Is the fall in unemployment sustainable?
What about those unemployment figures… wow… no-one saw that coming. Most experts predicted another big loss in jobs and rise in unemployment.
Instead, our unemployment rate for August fell from a 22 year high of 7.5 per cent to 6.8 per cent… experts were predicting 7.7 per cent.
Around 111,000 jobs were created… or more accurately 111,000 people went back to work. Those people were mostly part-timers and “sole traders”(I’d say these were Uber drivers, food delivery and similar gig economy workers).
For comparison, US jobless rate was 8.4 per cent in July and the jobless rate was 10.2 per cent in Canada. But the “effective” rate of unemployment here is estimated at 9.3 per cent, so there are no grounds for complacency.
It is also interesting to note unemployment across states and territories in August. To see how the different lockdown strategies performed. As the Prime Minister said during the week, NSW seems to be the gold standard in balancing health and the economy.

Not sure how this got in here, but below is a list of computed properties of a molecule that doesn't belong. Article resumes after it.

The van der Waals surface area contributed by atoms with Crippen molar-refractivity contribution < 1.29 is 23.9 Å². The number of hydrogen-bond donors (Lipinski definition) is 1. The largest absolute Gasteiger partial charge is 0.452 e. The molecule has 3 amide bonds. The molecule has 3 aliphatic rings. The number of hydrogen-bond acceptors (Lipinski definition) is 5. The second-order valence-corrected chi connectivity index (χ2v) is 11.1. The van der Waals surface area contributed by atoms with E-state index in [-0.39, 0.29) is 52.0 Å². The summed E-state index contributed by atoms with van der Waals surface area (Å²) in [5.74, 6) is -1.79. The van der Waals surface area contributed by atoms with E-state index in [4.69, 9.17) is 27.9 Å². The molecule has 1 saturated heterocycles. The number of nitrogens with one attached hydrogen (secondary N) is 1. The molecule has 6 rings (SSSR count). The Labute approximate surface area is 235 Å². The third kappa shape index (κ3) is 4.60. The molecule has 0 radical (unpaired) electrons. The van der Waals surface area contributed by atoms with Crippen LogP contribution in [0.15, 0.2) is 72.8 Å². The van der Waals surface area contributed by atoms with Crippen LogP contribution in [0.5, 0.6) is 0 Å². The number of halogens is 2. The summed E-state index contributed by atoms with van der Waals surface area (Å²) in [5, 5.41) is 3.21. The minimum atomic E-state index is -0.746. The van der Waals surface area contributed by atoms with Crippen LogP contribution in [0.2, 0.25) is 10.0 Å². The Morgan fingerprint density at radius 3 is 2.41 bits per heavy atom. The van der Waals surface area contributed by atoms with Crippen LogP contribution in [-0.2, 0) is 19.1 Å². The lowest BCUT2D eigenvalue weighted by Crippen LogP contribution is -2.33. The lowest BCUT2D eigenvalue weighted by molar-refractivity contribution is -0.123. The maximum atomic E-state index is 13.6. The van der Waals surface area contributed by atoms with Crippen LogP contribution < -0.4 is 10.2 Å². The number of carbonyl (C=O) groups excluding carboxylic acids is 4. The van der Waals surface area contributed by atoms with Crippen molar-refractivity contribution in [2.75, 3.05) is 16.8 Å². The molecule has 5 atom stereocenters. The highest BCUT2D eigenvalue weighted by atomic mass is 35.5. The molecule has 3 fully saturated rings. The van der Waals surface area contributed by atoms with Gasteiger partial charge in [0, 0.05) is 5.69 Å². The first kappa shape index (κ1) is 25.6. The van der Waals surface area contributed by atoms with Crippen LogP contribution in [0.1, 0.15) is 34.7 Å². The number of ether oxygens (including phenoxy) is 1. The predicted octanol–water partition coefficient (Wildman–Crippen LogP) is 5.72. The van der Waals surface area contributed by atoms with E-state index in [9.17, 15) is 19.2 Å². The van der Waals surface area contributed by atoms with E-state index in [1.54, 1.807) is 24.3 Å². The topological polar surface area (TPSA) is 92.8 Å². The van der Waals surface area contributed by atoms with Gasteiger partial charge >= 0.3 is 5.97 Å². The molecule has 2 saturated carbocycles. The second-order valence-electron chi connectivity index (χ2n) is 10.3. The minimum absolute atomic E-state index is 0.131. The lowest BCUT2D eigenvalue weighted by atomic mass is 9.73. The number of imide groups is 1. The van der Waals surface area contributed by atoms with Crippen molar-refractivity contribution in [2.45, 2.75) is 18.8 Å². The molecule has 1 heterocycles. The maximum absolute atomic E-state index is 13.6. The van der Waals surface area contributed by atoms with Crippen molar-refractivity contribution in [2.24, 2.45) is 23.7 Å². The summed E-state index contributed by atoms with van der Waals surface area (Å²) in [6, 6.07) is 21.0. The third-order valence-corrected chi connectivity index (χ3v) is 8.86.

NSW drove the job creation (or back to work) with unemployment in August at 6.7 per cent (in July 7.2 per cent); Victoria’s hard lockdown saw unemployment at 7.1 per cent (6.8 per cent); Queensland 7.5 per cent (8.8 per cent); South Australia 7.9 per cent (7.9 per cent); Western Australia’s iron ore sector helped cut its rate to 7.0 per cent (8.3 per cent); Tasmania 6.3 per cent (6.0 per cent); Northern Territory 4.2 per cent (7.5 per cent); ACT 4.2 per cent (4.6 per cent).
Over the three months to August 2020, all states and territories recorded increases in the number of employed people, led by gains in NSW (+188,100), followed by Queensland (+90,300), Western Australia (+73,400), South Australia (+33,400), Tasmania (+15,800), ACT (+11,900), Victoria (+9,500) and Northern Territory (+2,800).